Slavery is a scourge that has its origin in the dawn of history. A scourge that was only fully abolished, by the way, in Western countries.
A slave trade that still takes place in Africa and the Middle East
I have started this article by pointing out that slavery "is" a scourge. I said "is", and not "was", because even today hundreds of thousands of people in the world continue to be victims of the slave trade. Specifically, that institution continues to exist in African countries such as Mauritania Central African Republic, Burundi, Eritrea and South Sudan, and in Middle Eastern countries such as Iran, Pakistan and Afghanistan. Significantly, and this is a fact ignored by a large part of humanity, the country with the highest percentage of slaves is a communist dictatorship: North Korea.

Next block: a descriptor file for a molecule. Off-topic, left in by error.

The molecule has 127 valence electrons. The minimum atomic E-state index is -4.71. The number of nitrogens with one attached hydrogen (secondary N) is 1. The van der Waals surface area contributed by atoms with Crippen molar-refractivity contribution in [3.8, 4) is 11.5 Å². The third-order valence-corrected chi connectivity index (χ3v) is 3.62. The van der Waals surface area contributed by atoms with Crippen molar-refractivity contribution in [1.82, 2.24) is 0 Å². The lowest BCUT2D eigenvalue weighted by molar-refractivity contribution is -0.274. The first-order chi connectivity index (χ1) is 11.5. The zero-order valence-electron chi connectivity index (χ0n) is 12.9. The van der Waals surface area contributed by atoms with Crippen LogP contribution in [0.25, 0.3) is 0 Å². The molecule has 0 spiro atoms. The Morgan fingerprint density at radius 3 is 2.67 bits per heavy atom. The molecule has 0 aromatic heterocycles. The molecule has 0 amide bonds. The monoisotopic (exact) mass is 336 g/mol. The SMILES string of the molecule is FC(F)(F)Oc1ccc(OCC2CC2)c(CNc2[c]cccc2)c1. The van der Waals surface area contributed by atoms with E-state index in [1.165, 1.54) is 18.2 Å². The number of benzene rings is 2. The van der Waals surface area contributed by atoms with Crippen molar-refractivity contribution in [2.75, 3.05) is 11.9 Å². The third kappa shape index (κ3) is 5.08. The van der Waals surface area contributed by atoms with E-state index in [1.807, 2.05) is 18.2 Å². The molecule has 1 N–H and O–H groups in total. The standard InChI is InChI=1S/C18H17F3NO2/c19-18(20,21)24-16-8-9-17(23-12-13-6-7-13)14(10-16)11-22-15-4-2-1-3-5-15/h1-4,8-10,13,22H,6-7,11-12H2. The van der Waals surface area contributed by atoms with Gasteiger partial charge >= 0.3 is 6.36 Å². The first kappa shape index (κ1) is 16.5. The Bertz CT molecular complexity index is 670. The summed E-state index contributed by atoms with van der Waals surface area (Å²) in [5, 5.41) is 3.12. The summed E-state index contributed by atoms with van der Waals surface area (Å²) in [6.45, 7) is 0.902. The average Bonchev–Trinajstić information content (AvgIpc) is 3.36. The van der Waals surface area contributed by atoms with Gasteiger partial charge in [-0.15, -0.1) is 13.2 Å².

Were there no white European slaves?
About slavery there are many erroneous topics. One of them was the one published in El País: "What would we think of the slave trade if whites had suffered it?", the socialist newspaper asked in a headline to announce a novel by Bernardine Evaristo based on the hypothesis that "the slaves would have been the Europeans". It seems that Mrs. Evaristo and El País have very little knowledge of history, because the reality is that white Europeans have been victims of the slave trade for centuries.
White European slaves: from Antiquity to Medieval Islam
This trade began at the very beginning of history. In ancient Greece and Rome, slavery was a widespread institution, and most slaves were as white as their masters. In the Middle Ages slavery tended to disappear in Christian Europe, or rather became serfdom, a less brutal institution. Where slavery did survive was in the Muslim world and in Byzantium, the Eastern Roman Empire.